Beginners Guides: Understanding and Tweaking Windows XP Services
Learn to use the 'Services' young Jedi,
they are powerful and control much of WindowsXP. Without mastering the
'Services', you'll be forced to run programs in the system tray for all
eternity!! - Version 1.0.1
Windows XP (despite what some people will say) is the fairly excellent
product of many years of operating system evolution and represents one of the
most powerful yet easy to use interfaces around. In fact, Microsoft even
managed to get a couple Linux guru's to admit to this, reportedly. On the
other hand, WinXP is a processor and memory resource hog which often seems
to run much slower than it should based on the work it is doing.
The reason for this occasional slow performance is the
same reason why Microsoft
Windows XP runs considerably slower than Windows 2000 at times, despite being
based off the same basic platform: It's what's going on in the
Every modern operating system needs to run certain processes constantly,
regardless of what other programs and operations are currently active and
regardless of what the user may be doing. These background processes may
be used to detect new hardware, monitor the network for incoming data, or a
variety of other things that require the operating system to pay constant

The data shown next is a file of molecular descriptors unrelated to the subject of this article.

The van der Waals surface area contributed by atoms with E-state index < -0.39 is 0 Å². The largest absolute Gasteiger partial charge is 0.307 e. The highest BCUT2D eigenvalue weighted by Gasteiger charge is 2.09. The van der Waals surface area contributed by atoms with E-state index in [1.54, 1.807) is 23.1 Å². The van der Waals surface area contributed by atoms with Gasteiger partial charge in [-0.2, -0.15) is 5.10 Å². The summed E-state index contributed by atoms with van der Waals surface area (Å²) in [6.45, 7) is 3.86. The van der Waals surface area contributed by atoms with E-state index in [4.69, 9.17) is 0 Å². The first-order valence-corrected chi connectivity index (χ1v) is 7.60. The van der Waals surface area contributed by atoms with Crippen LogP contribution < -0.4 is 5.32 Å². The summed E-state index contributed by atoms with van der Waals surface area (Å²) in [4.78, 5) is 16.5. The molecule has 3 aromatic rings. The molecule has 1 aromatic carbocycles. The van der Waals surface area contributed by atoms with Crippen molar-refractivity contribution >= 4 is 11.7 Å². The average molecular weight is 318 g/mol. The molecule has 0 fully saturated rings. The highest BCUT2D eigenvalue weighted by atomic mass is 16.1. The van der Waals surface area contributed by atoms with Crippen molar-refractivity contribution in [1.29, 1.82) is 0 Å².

attention to its surroundings.
In Windows XP, these background processes are called
Services and they will be the topic of this edition of PCSTATS always handy,
never quite printable (we're working on it!), popular Beginner's Guides.
We're going to look at what the WinXP Services are and do,
why they are necessary, which ones should be running on your system and which
ones you can do without.
What's a Service?
A Windows service is an 'always on' application that is constantly running in
the background of your system. These applications are loaded at startup
with an executable file or started when needed, and do not have a user interface
or require a user to run them. They allow Windows XP to perform functions
that require constant management or access without forcing the user to run a
specific program or command.
Services were first introduced in Windows NT, and offer a considerable
advantage over the more 'hard wired' automatic processes of previous Windows
operating systems because they can be easily configured, disabled and even
created by users.
A good example of a service is Windows XP's 'Automatic Update' service.
If you've enabled automatic updating, this service will run constantly in the
background, and periodically connect to Microsoft to look for new updates and
patches. When they are found, the service will either notify you or
automatically download and install the updates, depending on how you set up your